Data imaging and visual data assessment are veritable gold mines in the scientist’s quest to understand and accurately interpret numerical data. Graphical displays of various aspects of a dataset offer the analyst insight to the data that no mathematical computation or statistic can provide. It is difficult, at best, for even a skilled and observant statistician to understand the underlying structure of a dataset. Often, there is either too little data to get a good “picture” of the structure that might be present or there is so much data that one cannot readily assimilate it. Of course, the latter problem (too much data) is, in reality, no problem at all given the abilities of modern computers and software systems to manage large amounts of data.

Advances in computer technology and the advent of the global positioning satellite system have enabled scientists from many fields of endeavor to collect and view data in its spatial context. Visual images constructed from spatially referenced data reveal the inherent richness and structure in the data and lead to more informed conclusions. So powerful is data collected with spatial context that a relatively new branch of mathematical statistics, geospatial statistics, has emerged. Geospatial statistics seek to exploit this context rich data form to better understand the spatial and co-relationships that might exist, but would be otherwise hidden in tabular data or obscured with classic statistical approaches.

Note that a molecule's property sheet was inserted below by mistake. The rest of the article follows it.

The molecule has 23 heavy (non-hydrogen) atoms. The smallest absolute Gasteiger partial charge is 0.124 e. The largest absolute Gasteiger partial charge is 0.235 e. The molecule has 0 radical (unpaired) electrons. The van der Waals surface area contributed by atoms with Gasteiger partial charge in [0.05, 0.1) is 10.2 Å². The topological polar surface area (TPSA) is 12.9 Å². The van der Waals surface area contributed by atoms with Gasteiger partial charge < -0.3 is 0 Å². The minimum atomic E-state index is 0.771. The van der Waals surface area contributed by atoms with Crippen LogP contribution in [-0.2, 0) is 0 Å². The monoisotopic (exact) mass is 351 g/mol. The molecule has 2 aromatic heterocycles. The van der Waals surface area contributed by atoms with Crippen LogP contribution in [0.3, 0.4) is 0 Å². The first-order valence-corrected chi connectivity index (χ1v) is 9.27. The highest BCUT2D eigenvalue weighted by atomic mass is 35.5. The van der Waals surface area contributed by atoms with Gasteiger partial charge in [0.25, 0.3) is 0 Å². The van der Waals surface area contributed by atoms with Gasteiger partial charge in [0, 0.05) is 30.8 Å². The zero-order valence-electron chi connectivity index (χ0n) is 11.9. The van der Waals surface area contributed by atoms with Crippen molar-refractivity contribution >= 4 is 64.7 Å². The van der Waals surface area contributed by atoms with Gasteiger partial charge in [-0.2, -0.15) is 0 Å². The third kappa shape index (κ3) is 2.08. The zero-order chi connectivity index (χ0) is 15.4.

This paper (and accompanying presentation) will show the power that visual data assessment possesses to understand radiological scanning data and to make confident and accurate decisions based on the data images. It will challenge the traditional mathematical concept of detection limits for scanning. It will demonstrate that more data, even if the individual datum comprising the dataset is of “poorer quality” (i.e., has a larger uncertainty and, thus, a larger calculated minimum detection value), is significantly more powerful than a smaller dataset comprised of higher quality measurements. This presentation will cause the open-minded health physicist to rethink how they prescribe, collect, evaluate, and make decisions based upon radiological scan data.

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